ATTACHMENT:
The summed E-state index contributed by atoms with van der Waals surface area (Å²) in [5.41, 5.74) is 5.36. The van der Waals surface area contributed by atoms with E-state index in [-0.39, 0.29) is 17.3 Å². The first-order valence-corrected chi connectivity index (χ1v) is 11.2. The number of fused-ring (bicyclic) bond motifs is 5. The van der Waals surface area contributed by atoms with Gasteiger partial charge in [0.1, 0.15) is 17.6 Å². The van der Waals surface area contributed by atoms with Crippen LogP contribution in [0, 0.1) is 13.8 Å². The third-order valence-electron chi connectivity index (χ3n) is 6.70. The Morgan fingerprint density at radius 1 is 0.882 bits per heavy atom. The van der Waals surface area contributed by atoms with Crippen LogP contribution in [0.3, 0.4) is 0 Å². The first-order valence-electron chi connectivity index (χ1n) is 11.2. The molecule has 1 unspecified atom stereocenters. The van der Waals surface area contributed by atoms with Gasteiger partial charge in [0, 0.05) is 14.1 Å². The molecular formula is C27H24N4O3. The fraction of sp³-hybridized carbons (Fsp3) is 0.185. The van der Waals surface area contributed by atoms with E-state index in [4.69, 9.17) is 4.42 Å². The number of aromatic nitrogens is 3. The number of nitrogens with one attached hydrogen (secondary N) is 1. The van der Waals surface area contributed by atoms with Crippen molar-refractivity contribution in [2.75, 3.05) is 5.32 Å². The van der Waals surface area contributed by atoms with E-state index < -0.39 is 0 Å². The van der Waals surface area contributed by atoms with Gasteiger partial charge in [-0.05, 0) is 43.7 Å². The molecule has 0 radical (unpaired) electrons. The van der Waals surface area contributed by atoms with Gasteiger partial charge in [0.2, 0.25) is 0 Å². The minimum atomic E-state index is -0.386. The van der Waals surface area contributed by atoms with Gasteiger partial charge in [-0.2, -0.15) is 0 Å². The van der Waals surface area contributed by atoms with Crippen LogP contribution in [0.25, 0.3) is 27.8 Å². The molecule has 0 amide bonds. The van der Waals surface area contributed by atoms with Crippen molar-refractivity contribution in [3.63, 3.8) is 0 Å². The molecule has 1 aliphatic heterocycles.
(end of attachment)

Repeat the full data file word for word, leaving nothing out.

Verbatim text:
The summed E-state index contributed by atoms with van der Waals surface area (Å²) in [5.41, 5.74) is 5.36. The van der Waals surface area contributed by atoms with E-state index in [-0.39, 0.29) is 17.3 Å². The first-order valence-corrected chi connectivity index (χ1v) is 11.2. The number of fused-ring (bicyclic) bond motifs is 5. The van der Waals surface area contributed by atoms with Gasteiger partial charge in [0.1, 0.15) is 17.6 Å². The van der Waals surface area contributed by atoms with Crippen LogP contribution in [0, 0.1) is 13.8 Å². The third-order valence-electron chi connectivity index (χ3n) is 6.70. The Morgan fingerprint density at radius 1 is 0.882 bits per heavy atom. The van der Waals surface area contributed by atoms with Crippen LogP contribution in [0.3, 0.4) is 0 Å². The first-order valence-electron chi connectivity index (χ1n) is 11.2. The molecule has 1 unspecified atom stereocenters. The van der Waals surface area contributed by atoms with Gasteiger partial charge in [0, 0.05) is 14.1 Å². The molecular formula is C27H24N4O3. The fraction of sp³-hybridized carbons (Fsp3) is 0.185. The van der Waals surface area contributed by atoms with E-state index in [4.69, 9.17) is 4.42 Å². The number of aromatic nitrogens is 3. The number of nitrogens with one attached hydrogen (secondary N) is 1. The van der Waals surface area contributed by atoms with Crippen molar-refractivity contribution in [2.75, 3.05) is 5.32 Å². The van der Waals surface area contributed by atoms with E-state index < -0.39 is 0 Å². The van der Waals surface area contributed by atoms with Gasteiger partial charge in [-0.05, 0) is 43.7 Å². The molecule has 0 radical (unpaired) electrons. The van der Waals surface area contributed by atoms with Gasteiger partial charge in [0.2, 0.25) is 0 Å². The minimum atomic E-state index is -0.386. The van der Waals surface area contributed by atoms with Gasteiger partial charge in [-0.2, -0.15) is 0 Å². The van der Waals surface area contributed by atoms with Crippen LogP contribution in [0.25, 0.3) is 27.8 Å². The molecule has 0 amide bonds. The van der Waals surface area contributed by atoms with Crippen molar-refractivity contribution in [3.63, 3.8) is 0 Å². The molecule has 1 aliphatic heterocycles.